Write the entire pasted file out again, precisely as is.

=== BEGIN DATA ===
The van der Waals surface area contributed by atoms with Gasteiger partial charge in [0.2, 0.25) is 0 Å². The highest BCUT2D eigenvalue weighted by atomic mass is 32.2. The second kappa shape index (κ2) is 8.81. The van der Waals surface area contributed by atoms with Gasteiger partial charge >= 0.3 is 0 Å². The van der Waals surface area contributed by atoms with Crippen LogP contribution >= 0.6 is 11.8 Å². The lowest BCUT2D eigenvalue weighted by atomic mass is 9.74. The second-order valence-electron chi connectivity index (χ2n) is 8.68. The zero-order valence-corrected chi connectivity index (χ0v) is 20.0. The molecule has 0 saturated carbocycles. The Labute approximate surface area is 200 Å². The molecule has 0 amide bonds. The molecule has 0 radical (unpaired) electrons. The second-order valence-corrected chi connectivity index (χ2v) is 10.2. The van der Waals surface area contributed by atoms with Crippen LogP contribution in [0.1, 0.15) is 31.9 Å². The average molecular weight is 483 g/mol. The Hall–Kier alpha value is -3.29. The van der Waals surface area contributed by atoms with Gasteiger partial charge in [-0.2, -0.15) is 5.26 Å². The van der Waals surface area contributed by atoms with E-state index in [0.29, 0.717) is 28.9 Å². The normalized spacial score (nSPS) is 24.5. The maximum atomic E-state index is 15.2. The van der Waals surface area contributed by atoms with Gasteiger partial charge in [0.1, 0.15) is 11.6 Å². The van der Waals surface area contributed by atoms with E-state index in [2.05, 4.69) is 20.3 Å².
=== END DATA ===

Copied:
The van der Waals surface area contributed by atoms with Gasteiger partial charge in [0.2, 0.25) is 0 Å². The highest BCUT2D eigenvalue weighted by atomic mass is 32.2. The second kappa shape index (κ2) is 8.81. The van der Waals surface area contributed by atoms with Gasteiger partial charge >= 0.3 is 0 Å². The van der Waals surface area contributed by atoms with Crippen LogP contribution >= 0.6 is 11.8 Å². The lowest BCUT2D eigenvalue weighted by atomic mass is 9.74. The second-order valence-electron chi connectivity index (χ2n) is 8.68. The zero-order valence-corrected chi connectivity index (χ0v) is 20.0. The molecule has 0 saturated carbocycles. The Labute approximate surface area is 200 Å². The molecule has 0 amide bonds. The molecule has 0 radical (unpaired) electrons. The second-order valence-corrected chi connectivity index (χ2v) is 10.2. The van der Waals surface area contributed by atoms with Crippen LogP contribution in [0.1, 0.15) is 31.9 Å². The average molecular weight is 483 g/mol. The Hall–Kier alpha value is -3.29. The van der Waals surface area contributed by atoms with Gasteiger partial charge in [-0.2, -0.15) is 5.26 Å². The van der Waals surface area contributed by atoms with E-state index in [0.29, 0.717) is 28.9 Å². The normalized spacial score (nSPS) is 24.5. The maximum atomic E-state index is 15.2. The van der Waals surface area contributed by atoms with Gasteiger partial charge in [0.1, 0.15) is 11.6 Å². The van der Waals surface area contributed by atoms with E-state index in [2.05, 4.69) is 20.3 Å².